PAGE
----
Black Berry IPD Files

IPD Files Demystified

Black Berry handheld devices have long been a favorite of the corporate executive but now with the release of a more mainstream multimedia capable mobile device in the Pearl and an aggressive advertising campaign, the Black Berry is bound to become a more popular device with non corporate types as well.

This mini white paper discusses the structure of the Black Berry backup or IPD file for the forensic examiner.

The IPD What is it?

The Black Berry Desktop software creates a proprietary backup of the databases on the Black Berry Handheld. This file is by default named in the following fashion

Backup-(current date,time and year)-.ipd

The files also default to the user’s “My Documents” folder. This, of course, may be changed by a user. The IPD file itself is a database of the databases.


Below is a graphic of the IPD file.

As you can see from the graphic the IPD file begins with Inter@ctive Pager Backup/Restore File. The examiner may find this to be of use in search strings to find hidden or unallocated files.

Following this “header” the structure follows as is shown in the graphic below.

Here we can see that we have an one byte line feed (x/OA) followed by an one byte version (x/02) and a two byte indicator of the number of data bases in the file (in the above case x/3F).

Finally the names of the Databases follow after a 1 byte separator (x/00).


The databases within the file are constructed as follows

  • Database name length 2 bytes the length includes terminating null
  • Database name As long as the name length above

This is illustrated in the following graphic

After the database name length and name the database follows the following structure

  • Database ID Two bytes zero based position in the list of DB name blocks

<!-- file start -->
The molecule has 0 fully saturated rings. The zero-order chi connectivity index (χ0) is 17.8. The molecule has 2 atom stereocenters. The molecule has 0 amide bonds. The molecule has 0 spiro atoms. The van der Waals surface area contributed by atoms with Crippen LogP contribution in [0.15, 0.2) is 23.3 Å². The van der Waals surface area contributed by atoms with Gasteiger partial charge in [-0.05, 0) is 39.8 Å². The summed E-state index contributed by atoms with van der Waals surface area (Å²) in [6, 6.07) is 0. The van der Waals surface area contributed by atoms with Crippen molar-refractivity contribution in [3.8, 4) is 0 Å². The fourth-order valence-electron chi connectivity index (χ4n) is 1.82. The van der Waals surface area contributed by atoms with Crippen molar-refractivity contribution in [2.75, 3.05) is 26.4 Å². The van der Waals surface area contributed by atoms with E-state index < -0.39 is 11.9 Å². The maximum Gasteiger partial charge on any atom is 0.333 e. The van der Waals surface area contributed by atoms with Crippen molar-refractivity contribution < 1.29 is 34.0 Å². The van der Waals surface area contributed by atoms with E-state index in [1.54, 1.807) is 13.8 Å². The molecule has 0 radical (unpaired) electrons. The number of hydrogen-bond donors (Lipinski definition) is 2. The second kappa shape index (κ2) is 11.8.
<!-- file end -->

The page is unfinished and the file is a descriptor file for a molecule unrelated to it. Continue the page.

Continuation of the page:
• Record Length 4 bytes
  • Database version 1 byte
  • DatabaseRecordHandler 2 bytes
  • Record Unique ID 4 bytes
  • Field length #1 2 bytes
  • Field type #1 1 byte
  • Field data #1 As long as field length
  • Field length #m 2 bytes
  • Field type #m 1 byte
  • Field data #m As long as the field length

The database has a unique id that is followed by the record length and the record ID. Each record will have a variable number of fields (as shown in the table by field #1 …field #m) that have a structure of length, type and data.

This is illustrated in the below graphic

This short white paper attempted to show the structure of the Black Berry backup file commonly known as the IPD file. The IPD file can be loaded into a Black Berry simulator or third party software such as the Amber Black Berry Converter to extract evidence. Examiners are encouraged to do their own research and validation into the file.





  1. Cygnus

    Hi, thanks for this article !
    I tried to find the structure for ipd file, but both links are outdated ..
    Would you have a copy of it ?
    Thanks again !

  2. dan

    1. What does IPD stand for ???
    2. The graphics mentioned in this article are not opening please.
    3. Where to find the Amber Black Berry converter ??

  3. gdv

    [I tried to post the following comment 2 days ago, but was not yet subscribed as a WordPress user, so I don’t see the comment posted when I’m logged in. If I’m not logged in, the post appears but says it is awaiting moderation. So I apologize if it eventually ends up appearing twice here.]

    @Cygnus (or anyone else searching for the original article):

    I just revisited this site after first visiting it Dec 31, 2008. At that time I tried to leave the following post, but was unable to do so (for some reason I no longer recall, if I ever knew)… …so since I still have the draft I wrote at that time, and the links in it are still good today, I’ll post it now:

    Try an Internet Archive Wayback Machine ( search for archived versions of the page.

    For example, I found a link to an archived version of the original Mar 12 2007 link above ( dated April 28, 2007 on the Wayback page that still works at this time:

    A Wayback Machine search for the Aug 31 2008 link above ( only yielded archives without the images or that wouldn’t load properly (at least in my browser), but a Google search for “BlackBerry Developers Journal” yielded, and the January 2006 issue has a link to the article at: (which appears to be the current URL of the link posted Aug 31, 2008 above).

    There is also a link on that page to a PDF version at

  4. Darek Wax

    It was extremely interesting for me to read that article. Thanx for it. I like such topics and anything that is connected to this matter. I would like to read a bit more on that blog soon.

    Truly yours